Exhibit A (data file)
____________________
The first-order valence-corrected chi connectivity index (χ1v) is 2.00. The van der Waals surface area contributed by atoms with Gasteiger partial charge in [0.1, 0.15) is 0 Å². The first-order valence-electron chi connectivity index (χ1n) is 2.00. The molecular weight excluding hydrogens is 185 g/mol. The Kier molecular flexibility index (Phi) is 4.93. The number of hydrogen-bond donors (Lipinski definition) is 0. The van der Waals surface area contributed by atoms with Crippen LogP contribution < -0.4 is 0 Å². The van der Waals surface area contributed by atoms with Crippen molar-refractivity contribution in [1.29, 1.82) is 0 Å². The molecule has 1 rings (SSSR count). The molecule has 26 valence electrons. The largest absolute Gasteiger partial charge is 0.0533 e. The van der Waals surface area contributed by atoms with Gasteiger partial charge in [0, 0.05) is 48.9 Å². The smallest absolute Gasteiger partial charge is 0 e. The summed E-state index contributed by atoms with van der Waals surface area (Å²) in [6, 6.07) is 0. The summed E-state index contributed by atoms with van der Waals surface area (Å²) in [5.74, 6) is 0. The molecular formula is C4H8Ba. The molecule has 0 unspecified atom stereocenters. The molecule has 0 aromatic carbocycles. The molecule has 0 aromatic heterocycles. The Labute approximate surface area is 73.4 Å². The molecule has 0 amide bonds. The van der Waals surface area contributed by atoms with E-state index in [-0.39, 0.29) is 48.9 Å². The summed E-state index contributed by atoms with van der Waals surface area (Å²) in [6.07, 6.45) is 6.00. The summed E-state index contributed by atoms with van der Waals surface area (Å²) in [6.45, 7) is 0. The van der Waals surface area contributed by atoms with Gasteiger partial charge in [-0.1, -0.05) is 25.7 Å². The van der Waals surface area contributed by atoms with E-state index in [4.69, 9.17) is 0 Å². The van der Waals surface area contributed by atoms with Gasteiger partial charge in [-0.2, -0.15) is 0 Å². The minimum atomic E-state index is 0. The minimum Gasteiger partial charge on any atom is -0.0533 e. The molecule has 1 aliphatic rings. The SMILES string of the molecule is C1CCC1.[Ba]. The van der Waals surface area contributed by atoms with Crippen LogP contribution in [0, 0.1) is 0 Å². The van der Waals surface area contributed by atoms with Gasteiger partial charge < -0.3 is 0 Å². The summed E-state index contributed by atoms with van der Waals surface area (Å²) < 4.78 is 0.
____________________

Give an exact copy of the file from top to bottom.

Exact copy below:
The first-order valence-corrected chi connectivity index (χ1v) is 2.00. The van der Waals surface area contributed by atoms with Gasteiger partial charge in [0.1, 0.15) is 0 Å². The first-order valence-electron chi connectivity index (χ1n) is 2.00. The molecular weight excluding hydrogens is 185 g/mol. The Kier molecular flexibility index (Phi) is 4.93. The number of hydrogen-bond donors (Lipinski definition) is 0. The van der Waals surface area contributed by atoms with Crippen LogP contribution < -0.4 is 0 Å². The van der Waals surface area contributed by atoms with Crippen molar-refractivity contribution in [1.29, 1.82) is 0 Å². The molecule has 1 rings (SSSR count). The molecule has 26 valence electrons. The largest absolute Gasteiger partial charge is 0.0533 e. The van der Waals surface area contributed by atoms with Gasteiger partial charge in [0, 0.05) is 48.9 Å². The smallest absolute Gasteiger partial charge is 0 e. The summed E-state index contributed by atoms with van der Waals surface area (Å²) in [6, 6.07) is 0. The summed E-state index contributed by atoms with van der Waals surface area (Å²) in [5.74, 6) is 0. The molecular formula is C4H8Ba. The molecule has 0 unspecified atom stereocenters. The molecule has 0 aromatic carbocycles. The molecule has 0 aromatic heterocycles. The Labute approximate surface area is 73.4 Å². The molecule has 0 amide bonds. The van der Waals surface area contributed by atoms with E-state index in [-0.39, 0.29) is 48.9 Å². The summed E-state index contributed by atoms with van der Waals surface area (Å²) in [6.07, 6.45) is 6.00. The summed E-state index contributed by atoms with van der Waals surface area (Å²) in [6.45, 7) is 0. The van der Waals surface area contributed by atoms with Gasteiger partial charge in [-0.1, -0.05) is 25.7 Å². The van der Waals surface area contributed by atoms with E-state index in [4.69, 9.17) is 0 Å². The van der Waals surface area contributed by atoms with Gasteiger partial charge in [-0.2, -0.15) is 0 Å². The minimum atomic E-state index is 0. The minimum Gasteiger partial charge on any atom is -0.0533 e. The molecule has 1 aliphatic rings. The SMILES string of the molecule is C1CCC1.[Ba]. The van der Waals surface area contributed by atoms with Crippen LogP contribution in [0, 0.1) is 0 Å². The van der Waals surface area contributed by atoms with Gasteiger partial charge < -0.3 is 0 Å². The summed E-state index contributed by atoms with van der Waals surface area (Å²) < 4.78 is 0.